Perrotin Hong Kong is pleased to present The World Is Wonderful, an exhibition of the latest series of paintings by French artist Bernard Frize, marking his second solo exhibition at Perrotin’s Hong Kong space.
There is a vast art-historical gulf between painting of destruction and destruction of painting. On one side we can count such harrowing representational works as Théodore Géricault’s Raft of the Medusa (1819); on the other, physically distressed canvases like Lucio Fontana’s “cuts” (1958–68). Offering an unexpected bridge between these two metaphorical shores, Bernard Frize’s latest paintings are mesmerizing evocations—both pictorially and physically speaking—of destruction.
The paintings presented in The World Is Wonderful are neither narrative nor mutilated, but they owe their creation, in large part, to a kind of sanctioned degeneration. Unruly paint has been allowed to bleed over the artist’s own brushwork, complicating systematic strokes with smudges, swathes and stains whose amorphous hazy forms that suggest various celestial bodies.
Managing to appear simultaneously vibrant and on the brink of ruin, the series of new paintings presented at Perrotin’s Hong Kong gallery reflect Frize’s complex and ever-evolving relationship to paint, the act of painting and what it means to be a painter.
For more than forty years, Frize has worked in series, producing suites of large, colorful canvases under strict predetermined conditions designed to exclude self-expression from his painting practice. The specific nature of Frize’s protocols change from one series to the next, but the underlying concept is always the same.
Each series represents a new attempt by Frize to undermine the artist’s traditional role as a decision-maker (to this end, even the titles of his works are automatically generated and assigned) and a virtuoso.
In Frize’s previous works, scenarios wherein paint acts (or reacts) on its own terms have yielded relatively subtle results: an errant dark streak made by two overlapping colors, a few drips left behind by a watery stroke, or some added texture on the surface caused by a slightly over-loaded brush, for example.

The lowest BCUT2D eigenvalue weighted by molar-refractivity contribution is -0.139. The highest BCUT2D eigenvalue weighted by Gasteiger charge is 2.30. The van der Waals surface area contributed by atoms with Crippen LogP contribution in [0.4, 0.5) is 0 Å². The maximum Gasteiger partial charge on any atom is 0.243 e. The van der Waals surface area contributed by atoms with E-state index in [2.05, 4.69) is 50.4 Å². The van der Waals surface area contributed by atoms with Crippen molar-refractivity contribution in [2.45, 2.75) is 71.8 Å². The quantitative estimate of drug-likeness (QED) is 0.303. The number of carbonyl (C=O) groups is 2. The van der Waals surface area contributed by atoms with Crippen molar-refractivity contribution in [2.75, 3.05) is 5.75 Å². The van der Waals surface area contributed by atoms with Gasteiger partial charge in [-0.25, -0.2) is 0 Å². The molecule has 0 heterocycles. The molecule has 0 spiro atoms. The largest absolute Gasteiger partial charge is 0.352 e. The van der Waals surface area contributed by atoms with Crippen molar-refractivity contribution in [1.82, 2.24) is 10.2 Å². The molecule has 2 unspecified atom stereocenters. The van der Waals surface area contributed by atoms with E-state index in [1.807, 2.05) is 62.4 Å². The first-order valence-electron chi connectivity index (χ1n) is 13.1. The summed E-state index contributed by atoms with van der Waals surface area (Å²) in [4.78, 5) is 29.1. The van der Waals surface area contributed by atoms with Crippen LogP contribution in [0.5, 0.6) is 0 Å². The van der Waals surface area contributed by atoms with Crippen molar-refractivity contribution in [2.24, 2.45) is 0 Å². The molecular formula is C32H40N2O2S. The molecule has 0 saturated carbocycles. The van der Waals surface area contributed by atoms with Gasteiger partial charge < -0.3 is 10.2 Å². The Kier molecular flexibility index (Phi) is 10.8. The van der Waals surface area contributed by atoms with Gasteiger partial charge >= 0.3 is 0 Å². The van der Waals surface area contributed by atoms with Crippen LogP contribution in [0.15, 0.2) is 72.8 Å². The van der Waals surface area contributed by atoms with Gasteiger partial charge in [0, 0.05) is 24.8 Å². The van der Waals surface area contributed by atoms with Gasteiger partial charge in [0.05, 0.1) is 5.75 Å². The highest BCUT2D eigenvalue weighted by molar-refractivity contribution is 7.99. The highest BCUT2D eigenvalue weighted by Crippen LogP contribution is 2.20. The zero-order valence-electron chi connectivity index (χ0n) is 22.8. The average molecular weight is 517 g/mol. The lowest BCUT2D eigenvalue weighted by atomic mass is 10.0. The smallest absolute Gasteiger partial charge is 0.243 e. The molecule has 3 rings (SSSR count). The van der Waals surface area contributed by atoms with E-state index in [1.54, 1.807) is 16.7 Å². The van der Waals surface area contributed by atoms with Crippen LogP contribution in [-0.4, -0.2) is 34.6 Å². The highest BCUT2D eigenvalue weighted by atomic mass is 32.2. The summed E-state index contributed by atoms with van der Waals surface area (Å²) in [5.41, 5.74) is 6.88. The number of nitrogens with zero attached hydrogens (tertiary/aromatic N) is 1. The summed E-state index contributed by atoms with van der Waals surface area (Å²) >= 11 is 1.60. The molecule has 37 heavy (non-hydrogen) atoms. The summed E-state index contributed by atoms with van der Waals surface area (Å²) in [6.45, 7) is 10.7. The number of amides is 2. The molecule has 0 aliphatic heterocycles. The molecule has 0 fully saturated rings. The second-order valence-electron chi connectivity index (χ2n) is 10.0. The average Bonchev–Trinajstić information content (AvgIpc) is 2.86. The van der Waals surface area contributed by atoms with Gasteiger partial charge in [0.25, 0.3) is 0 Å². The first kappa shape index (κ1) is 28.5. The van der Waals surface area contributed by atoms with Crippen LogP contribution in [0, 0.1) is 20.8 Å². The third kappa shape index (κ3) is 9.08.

As with the previous series, the artist began his latest paintings with a thick brush dipped into his signature blend of acrylic paint and resin.
In each final painting, this standard backdrop is interrupted—in many cases effectively erased—by forms that are not “painted” per se, but, rather, borne from meandrous pools, drips, seepages and absorptions of paint.
Like an automated self-referential version of Robert Rauschenberg’s Erased de Kooning Drawing (1953), the works in The World Is Wonderful invoke destruction as a key creative gesture. But whereas Rauschenberg did the erasing of de Kooning’s work himself, Frize lets paint wipe away his own strokes.
Born in 1949 in Saint-Mandé, France
Lives and works in Berlin, Germany
Born in 1949 in Saint-Mandé, France, Bernard Frize lives and works between Paris, France and Berlin, Germany. Painting with repetitive, accessible gestures, Frize conceives precise protocols beforehand and welcomes contingency during the process. The results, diverse in form and colour, are sequences of abstract compositions endlessly redefined yet unwavering in intellectual integrity.
In 2015, Frize was awarded the Käthe Kollwitz Prize by the Berlin Akademie der Künste. He was also awarded the Fred Thieler Prize for Painting, Berlinische Galerie, Berlin, 2011. The artist has been the subject of solo exhibitions in worldwide institutions, including the Musée National d'Art Moderne Centre Georges Pompidou, Paris, France; Fundação Calouste Gulbenkian, Lisboa, Portugal; Berlinische Galerie, Berlin, Germany; Museum Morsbroich, Leverkusen, Germany; Kunsthallen Brandts Klædefabrik, Odense, Denmark; Ikon Gallery, Birmingham, UK; Musée d’Art Moderne de la Ville de Paris, France; S.M.A.K., Ghent, Belgium; Gemeentemuseum, the Hague, the Netherlands; Kunstmuseum Basel & Museum für Gegenwartskunst, Switz erland; Westfälisches Landesmuseum für Kunst und Kulturgeschichte, Münster, Germany; Kunstmuseum St. Gallen, Switzerland; Museum Moderner Kunst, Stiftung Ludwig, Vienna, Austria; De Pont Museum of Contemporary Art, Tilburg, The Netherlands; Ivan Dougherty Gallery, Sydney, Australia; Kunsthalle, Zürich, Switzerland; Villa Medici, Rome, Italy. He has also been featured in important group exhibitions, including the Sao Paolo Biennial, Venice Biennale, and Sydney Biennial, amongst others.
His work is represented in more than 45 public collections around the world, including the Tate Gallery, London; MNAM/ Centre Pompidou, Paris; MUMOK, Vienna; NMAO the National Museum of Art, Osaka; Museo Nacional Centro de Arte Reina Sofía, Madrid; Museum of Contemporary Art, Los Angeles; Museum für Moderne Kunst, Frankfurt; the Kunstmuseum, Basel and the Kunsthalle, Zurich.